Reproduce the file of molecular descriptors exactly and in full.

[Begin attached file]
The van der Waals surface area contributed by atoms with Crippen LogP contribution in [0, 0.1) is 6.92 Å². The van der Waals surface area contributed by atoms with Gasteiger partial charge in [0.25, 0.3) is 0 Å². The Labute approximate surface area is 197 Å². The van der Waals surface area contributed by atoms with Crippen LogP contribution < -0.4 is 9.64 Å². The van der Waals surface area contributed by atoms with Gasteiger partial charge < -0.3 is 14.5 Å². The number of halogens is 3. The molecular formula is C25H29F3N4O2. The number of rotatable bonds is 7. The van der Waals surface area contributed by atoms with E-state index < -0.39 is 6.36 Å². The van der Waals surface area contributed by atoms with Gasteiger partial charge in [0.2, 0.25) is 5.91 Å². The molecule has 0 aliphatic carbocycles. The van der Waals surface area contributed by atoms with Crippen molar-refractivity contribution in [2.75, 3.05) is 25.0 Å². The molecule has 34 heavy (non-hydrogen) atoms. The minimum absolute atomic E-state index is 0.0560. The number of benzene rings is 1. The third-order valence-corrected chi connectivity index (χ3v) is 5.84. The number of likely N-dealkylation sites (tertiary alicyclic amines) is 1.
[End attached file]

The van der Waals surface area contributed by atoms with Crippen LogP contribution in [0, 0.1) is 6.92 Å². The van der Waals surface area contributed by atoms with Gasteiger partial charge in [0.25, 0.3) is 0 Å². The Labute approximate surface area is 197 Å². The van der Waals surface area contributed by atoms with Crippen LogP contribution < -0.4 is 9.64 Å². The van der Waals surface area contributed by atoms with Gasteiger partial charge < -0.3 is 14.5 Å². The number of halogens is 3. The molecular formula is C25H29F3N4O2. The number of rotatable bonds is 7. The van der Waals surface area contributed by atoms with E-state index < -0.39 is 6.36 Å². The van der Waals surface area contributed by atoms with Gasteiger partial charge in [0.2, 0.25) is 5.91 Å². The molecule has 0 aliphatic carbocycles. The van der Waals surface area contributed by atoms with Crippen molar-refractivity contribution in [2.75, 3.05) is 25.0 Å². The molecule has 34 heavy (non-hydrogen) atoms. The minimum absolute atomic E-state index is 0.0560. The number of benzene rings is 1. The third-order valence-corrected chi connectivity index (χ3v) is 5.84. The number of likely N-dealkylation sites (tertiary alicyclic amines) is 1.